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The last few days we have had a lot of rain, most of which pooled up to my house foundation. I've managed to divert most of it temporarily to a location further from my house, but it's still an issue. This section of the house is in an L shape with a sidewalk that connects each corner. I have a hill in front of my house and although I don't get a lot of water from it, I do get a lot from my gutter system. I need a way to remove the water from this area without destroying my sidewalk. The ground slopes into my house, need a way to either have it slope away or a drain system installed. Please help!

[1]: https://i.stack.imgur.com/Te4Sn.jpgenter image description here

  • When did you purchase this home? Do you still have the papers? Do you have a basement? Send pictures, drainage is a huge deal and if there was no discovery during the sale about drainage problems...hummm? Send pictures. Do you have an 'as-built' of your home and property? It should be with your mortgage documents. I know drainage very well. Hopefully on your as built there are a few 'elevations' with which I could easily understand the drainage issues. Should also show where your septic and sewer lines are buried, any dry wells, electrical runs...check your papers and let us know. – stormy Jul 15 '17 at 1:32
  • You are correct, not a drop of water should ever flow toward that foundation. There should be a perimeter drainage system at the footing of your home. Your foundation should also have asphalt coating between soil and the concrete. These are critical items a home has to have BEFORE it is sold. Such as the stairways with proper riser/tread proportions and a handrail, no decks over 24" (differs from county to county) without handrails, walls with studs over 16" oc. etc. They also check for proper percentages of impermeable surfaces...see if you can find your 'as-built' with your paperwork. – stormy Jul 15 '17 at 1:46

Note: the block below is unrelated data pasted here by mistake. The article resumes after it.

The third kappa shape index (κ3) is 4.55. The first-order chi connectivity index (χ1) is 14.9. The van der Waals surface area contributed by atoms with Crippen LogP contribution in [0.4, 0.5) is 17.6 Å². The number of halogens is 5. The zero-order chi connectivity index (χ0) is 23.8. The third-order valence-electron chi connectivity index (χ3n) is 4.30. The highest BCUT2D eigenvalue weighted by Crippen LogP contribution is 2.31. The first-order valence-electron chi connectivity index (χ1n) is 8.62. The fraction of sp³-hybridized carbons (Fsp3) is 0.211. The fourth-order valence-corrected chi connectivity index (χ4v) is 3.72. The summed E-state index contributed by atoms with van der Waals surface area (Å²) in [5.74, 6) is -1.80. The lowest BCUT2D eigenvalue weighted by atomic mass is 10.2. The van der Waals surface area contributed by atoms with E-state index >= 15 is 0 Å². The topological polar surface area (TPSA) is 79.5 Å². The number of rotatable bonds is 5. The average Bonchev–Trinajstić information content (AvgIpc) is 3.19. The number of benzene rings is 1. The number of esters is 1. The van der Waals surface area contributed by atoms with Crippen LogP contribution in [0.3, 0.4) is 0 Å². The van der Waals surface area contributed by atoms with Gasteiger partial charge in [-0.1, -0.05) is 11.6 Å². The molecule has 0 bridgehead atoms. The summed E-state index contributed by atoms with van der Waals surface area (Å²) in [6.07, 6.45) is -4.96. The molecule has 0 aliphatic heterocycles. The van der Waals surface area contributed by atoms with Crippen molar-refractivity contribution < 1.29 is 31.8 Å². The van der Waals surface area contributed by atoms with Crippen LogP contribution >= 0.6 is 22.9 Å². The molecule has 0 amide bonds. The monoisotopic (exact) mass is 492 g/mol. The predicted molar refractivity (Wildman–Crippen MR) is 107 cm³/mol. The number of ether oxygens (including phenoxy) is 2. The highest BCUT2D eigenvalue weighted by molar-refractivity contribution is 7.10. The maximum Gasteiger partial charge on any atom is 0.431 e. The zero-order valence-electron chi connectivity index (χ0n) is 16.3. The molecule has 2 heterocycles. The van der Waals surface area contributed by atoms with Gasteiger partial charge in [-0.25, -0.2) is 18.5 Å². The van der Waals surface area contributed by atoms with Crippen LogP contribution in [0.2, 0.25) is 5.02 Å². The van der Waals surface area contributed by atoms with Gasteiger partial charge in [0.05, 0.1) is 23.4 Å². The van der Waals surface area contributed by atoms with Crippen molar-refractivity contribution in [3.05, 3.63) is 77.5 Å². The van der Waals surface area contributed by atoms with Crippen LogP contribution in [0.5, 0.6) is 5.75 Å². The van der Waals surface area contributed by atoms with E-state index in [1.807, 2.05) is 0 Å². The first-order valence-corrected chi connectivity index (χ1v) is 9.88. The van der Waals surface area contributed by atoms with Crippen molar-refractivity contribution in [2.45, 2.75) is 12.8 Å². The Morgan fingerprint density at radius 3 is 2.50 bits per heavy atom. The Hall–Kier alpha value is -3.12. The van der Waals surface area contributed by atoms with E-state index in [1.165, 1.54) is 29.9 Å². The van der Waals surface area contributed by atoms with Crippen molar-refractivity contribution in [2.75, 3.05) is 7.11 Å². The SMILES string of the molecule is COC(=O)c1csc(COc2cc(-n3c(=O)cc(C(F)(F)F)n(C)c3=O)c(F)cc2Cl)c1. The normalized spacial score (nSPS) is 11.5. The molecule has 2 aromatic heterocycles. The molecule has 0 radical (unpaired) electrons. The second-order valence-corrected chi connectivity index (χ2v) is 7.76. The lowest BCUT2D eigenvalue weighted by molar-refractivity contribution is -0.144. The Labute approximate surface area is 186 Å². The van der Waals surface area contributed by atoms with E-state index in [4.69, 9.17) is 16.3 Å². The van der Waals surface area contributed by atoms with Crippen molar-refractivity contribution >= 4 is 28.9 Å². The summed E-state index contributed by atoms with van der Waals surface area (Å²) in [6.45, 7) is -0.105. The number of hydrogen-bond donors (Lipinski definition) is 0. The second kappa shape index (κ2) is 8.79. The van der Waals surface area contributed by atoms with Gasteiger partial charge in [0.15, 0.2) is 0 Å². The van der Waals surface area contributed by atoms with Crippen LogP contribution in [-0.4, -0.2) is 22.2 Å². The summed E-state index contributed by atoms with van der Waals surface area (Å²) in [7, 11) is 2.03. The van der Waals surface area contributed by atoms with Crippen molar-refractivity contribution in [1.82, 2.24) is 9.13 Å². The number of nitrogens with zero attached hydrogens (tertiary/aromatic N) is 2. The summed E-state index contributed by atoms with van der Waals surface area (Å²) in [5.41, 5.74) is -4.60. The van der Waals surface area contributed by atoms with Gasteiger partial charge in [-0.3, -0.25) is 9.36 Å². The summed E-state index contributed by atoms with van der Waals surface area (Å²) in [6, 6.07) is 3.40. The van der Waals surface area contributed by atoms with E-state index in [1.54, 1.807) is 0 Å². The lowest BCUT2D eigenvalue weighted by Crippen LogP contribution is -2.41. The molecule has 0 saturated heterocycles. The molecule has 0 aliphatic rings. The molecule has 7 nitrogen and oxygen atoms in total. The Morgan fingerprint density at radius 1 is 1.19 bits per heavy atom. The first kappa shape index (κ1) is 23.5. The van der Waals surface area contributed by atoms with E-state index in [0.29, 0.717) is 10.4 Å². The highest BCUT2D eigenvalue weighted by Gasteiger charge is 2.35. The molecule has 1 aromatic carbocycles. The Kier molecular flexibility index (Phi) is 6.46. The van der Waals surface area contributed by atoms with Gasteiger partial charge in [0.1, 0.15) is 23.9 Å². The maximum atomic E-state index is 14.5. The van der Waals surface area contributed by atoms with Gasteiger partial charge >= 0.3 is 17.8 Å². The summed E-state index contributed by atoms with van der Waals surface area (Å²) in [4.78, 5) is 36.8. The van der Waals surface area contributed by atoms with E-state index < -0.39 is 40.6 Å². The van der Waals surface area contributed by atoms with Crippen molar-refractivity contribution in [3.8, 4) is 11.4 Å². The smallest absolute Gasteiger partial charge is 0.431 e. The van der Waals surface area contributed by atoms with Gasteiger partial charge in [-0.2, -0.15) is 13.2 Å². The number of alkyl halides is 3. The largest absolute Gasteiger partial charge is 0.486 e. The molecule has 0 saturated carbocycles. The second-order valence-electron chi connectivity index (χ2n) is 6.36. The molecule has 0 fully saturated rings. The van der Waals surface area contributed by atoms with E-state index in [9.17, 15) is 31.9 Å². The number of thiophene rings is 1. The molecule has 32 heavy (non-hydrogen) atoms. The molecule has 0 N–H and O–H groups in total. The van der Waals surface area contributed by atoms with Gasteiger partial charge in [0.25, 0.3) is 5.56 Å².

• We purchased our home Sept 2016, there is no basement, it is on a slab. I did not see anything in our paperwork for an 'as-built' list. I went over our inspection report and the gutter/drain system was not covered, but there was a roof inspection so I'm not sure if it was just missed or not something they look at. Let me know if this picture helps. I can send more if needed. The blue tarp is a result of our drainage issue. There has been a lot of water pooling and resulted in wood rot all down that corner of the house. Our inspector (& us) also did not notice we are missing gutters @ the top. – Kaitlyn Biggs Jul 15 '17 at 12:52
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Water close to the house is a serious issue and you should examine the inside of the house where the water is pooling to see if there is any dampness. In my area there are contractors busy all the time with houses that have water issues. The complete professional solution is to trench around the house, apply a plastic membrane to the foundation and back fill.

That is quite costly and for your situation a spade and $25 worth of plastic can resolve or postpone the problem.

  • Buy a length of 4" drain pipe, perforated with sleeve at a local hardware store.
  • Dig a trench 6" deep next to the house sloped downhill
  • end the trench just before your sidewalk
  • get a large rigid plastic bucket about 12" tall or more and 12" in diameter and cut the bottom out
  • dig a hole about 12" to 18" deep and the diameter of the bucket
  • insert the bucket in the hole so that the top of the bucket is 6" below ground level
  • fill to to the top with rocks that will not pack down (round is best but not too important what shape they are. This is a french drain connecting to a dry well.
  • lay the drain pipe in the trench and angle it into the bucket
  • cover the top of the bucket with landscape fabric or geotextile (something that will not rot and will not allow soil in)
  • if you have more landscape fabric put a layer over the drain pipe
  • back fill with soil

    Job done!

I have added some poorly done annotations to the picture you supplied. The idea is to get the water away from the house. It does not matter what the high point is as you are adding a low point with the dry well or drain. Add the dry well as far away as possible from the house and provide a slope for the drain pipe away from the house. You will need a level or laser level but if you can see a slope in the ditch you dig that is good enough.

enter image description here

  • If I'm reading this right, add the French drain along the house? Because the sidewalk is the highest point in that area. And then do the Dry Well at what point? Next to the sidewalk, away from the house? I've researched both these options, it's just a matter of where to place them in this small area. – Kaitlyn Biggs Jul 15 '17 at 13:01
  • @KaitlynBiggs See the picture I added – kevinsky Jul 15 '17 at 16:26

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